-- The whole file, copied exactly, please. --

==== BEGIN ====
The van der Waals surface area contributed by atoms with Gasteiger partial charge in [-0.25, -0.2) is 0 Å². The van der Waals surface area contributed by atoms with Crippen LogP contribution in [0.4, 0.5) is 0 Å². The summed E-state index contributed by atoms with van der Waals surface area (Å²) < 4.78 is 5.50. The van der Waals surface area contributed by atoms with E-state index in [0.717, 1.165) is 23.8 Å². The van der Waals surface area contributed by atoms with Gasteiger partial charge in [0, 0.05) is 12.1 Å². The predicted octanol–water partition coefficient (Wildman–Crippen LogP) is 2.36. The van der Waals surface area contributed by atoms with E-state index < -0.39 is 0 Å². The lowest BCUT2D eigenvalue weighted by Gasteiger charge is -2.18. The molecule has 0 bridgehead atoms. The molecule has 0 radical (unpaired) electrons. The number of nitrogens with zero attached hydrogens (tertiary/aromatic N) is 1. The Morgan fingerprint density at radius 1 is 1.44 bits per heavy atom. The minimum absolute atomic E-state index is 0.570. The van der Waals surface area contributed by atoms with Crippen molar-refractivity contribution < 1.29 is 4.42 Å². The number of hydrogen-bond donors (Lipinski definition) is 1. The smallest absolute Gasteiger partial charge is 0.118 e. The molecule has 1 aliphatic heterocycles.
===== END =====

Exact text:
The van der Waals surface area contributed by atoms with Gasteiger partial charge in [-0.25, -0.2) is 0 Å². The van der Waals surface area contributed by atoms with Crippen LogP contribution in [0.4, 0.5) is 0 Å². The summed E-state index contributed by atoms with van der Waals surface area (Å²) < 4.78 is 5.50. The van der Waals surface area contributed by atoms with E-state index in [0.717, 1.165) is 23.8 Å². The van der Waals surface area contributed by atoms with Gasteiger partial charge in [0, 0.05) is 12.1 Å². The predicted octanol–water partition coefficient (Wildman–Crippen LogP) is 2.36. The van der Waals surface area contributed by atoms with E-state index < -0.39 is 0 Å². The lowest BCUT2D eigenvalue weighted by Gasteiger charge is -2.18. The molecule has 0 bridgehead atoms. The molecule has 0 radical (unpaired) electrons. The number of nitrogens with zero attached hydrogens (tertiary/aromatic N) is 1. The Morgan fingerprint density at radius 1 is 1.44 bits per heavy atom. The minimum absolute atomic E-state index is 0.570. The van der Waals surface area contributed by atoms with Crippen molar-refractivity contribution < 1.29 is 4.42 Å². The number of hydrogen-bond donors (Lipinski definition) is 1. The smallest absolute Gasteiger partial charge is 0.118 e. The molecule has 1 aliphatic heterocycles.